When you fail this often, may as well quit while you’re ahead. $75 Mil ahead.

Harold Camping has retired as head of FamilyRadio.com, and the radio website has pulled all mention of the failed apocalyptic predictions, according to the Christian Post.

The move comes soon after Brandon Tauszik, a documentarian who has been attending Camping’s Oakland, Calif., church for eight months, confirmed with The Christian Post in an exclusive interview that the Bible preacher has informed those close to him that he will effectively retire.

Additionally, Tauszik told CP that Camping has changed his views about the possibility that one can know the exact date of the end of the world, a notion that Camping has maintained for at least 20 years; the doomsday prophet made his first public end of the world prediction in 1992, claiming the world would end in 1994.


The man’s net worth, after having bilked a number of people out of their life savings with his apocalyptic predictions and requests for donations, is $75 million USD. So, he’s definitely quitting while he’s ahead — WAY ahead.

Since he’s failed in his predictions of the apocalypse so often, and since the Bible explicitly says that one cannot know in advance when Judgment Day is coming, one could be inclined to suggest that Camping does not know the Bible very well. The fact that he’s failed in his predictions a dozen or so times since he started making them, and it’s taken this many to change his mind about the possibility that the Rapture could be predicted, is quite telling as to his own biblical knowledge. Otherwise, he might know that unless he gives up his worldly possessions (and gets a sword), he’s going to hell. In fact, he must give up ALL his possessions to the poor. Everything. Every last cent. And given that he’s about 90 years old now, and he had a stroke shortly after his failed prediction in May, this dog’s not going to be in the hunt for much longer.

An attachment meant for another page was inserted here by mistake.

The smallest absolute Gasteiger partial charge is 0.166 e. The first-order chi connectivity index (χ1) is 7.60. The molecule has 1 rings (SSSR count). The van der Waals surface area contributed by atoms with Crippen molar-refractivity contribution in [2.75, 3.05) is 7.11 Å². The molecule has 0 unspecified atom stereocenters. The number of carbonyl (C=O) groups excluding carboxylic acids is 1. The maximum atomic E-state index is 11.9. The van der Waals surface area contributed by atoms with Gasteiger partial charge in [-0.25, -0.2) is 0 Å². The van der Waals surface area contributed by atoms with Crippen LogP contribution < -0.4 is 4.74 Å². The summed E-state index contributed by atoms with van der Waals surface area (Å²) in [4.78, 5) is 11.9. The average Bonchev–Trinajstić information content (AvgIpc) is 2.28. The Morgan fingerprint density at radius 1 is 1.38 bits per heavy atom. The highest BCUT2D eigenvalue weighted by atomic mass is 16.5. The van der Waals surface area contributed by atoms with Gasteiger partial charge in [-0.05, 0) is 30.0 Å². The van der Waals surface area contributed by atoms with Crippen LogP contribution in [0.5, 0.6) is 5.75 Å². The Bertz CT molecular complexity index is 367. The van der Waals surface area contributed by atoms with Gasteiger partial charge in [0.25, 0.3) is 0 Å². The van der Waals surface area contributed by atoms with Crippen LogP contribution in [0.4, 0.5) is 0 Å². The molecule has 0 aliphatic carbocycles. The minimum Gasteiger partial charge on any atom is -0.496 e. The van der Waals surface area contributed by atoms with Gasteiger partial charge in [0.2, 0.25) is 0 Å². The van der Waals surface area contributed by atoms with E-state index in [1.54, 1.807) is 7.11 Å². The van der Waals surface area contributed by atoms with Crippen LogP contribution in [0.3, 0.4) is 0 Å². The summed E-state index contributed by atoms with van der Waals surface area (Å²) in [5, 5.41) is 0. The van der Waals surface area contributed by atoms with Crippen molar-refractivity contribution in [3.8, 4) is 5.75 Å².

But you know what? I’m an atheist. I don’t believe in the Bible, and I don’t believe in God, and I don’t believe in the Rapture. I suspect none of these things are true, absent any corroborating evidence (and in almost two thousand years, none is forthcoming). And since no evidence has been presented that any of these things are true, there’s no reason, in my mind, why he should give up his hard-”earned” cash.

Excepting, of course, the fact that taking people’s money under false pretenses is fraud, and illegal. And since there’s probably no afterlife, this man is very close to escaping this mortal coil having perpetrated an obscene series of frauds without ever being brought to justice. I move that Harold Camping give every last cent of his net worth back to Family Radio, then Family Radio, worth $122 million itself, give every last cent back to every donor that has contributed funds. Then, when everyone’s donations are covered and people are able to resume living their lives as they had before Camping came along, Family Radio should be shuttered, liquidated, and every cent of the liquidation be given to any number of charities. They can even be religious charities for all I care. Remember, if this doesn’t happen, Camping is going to hell according to the very book he used to win all that money from all those duped religious folk.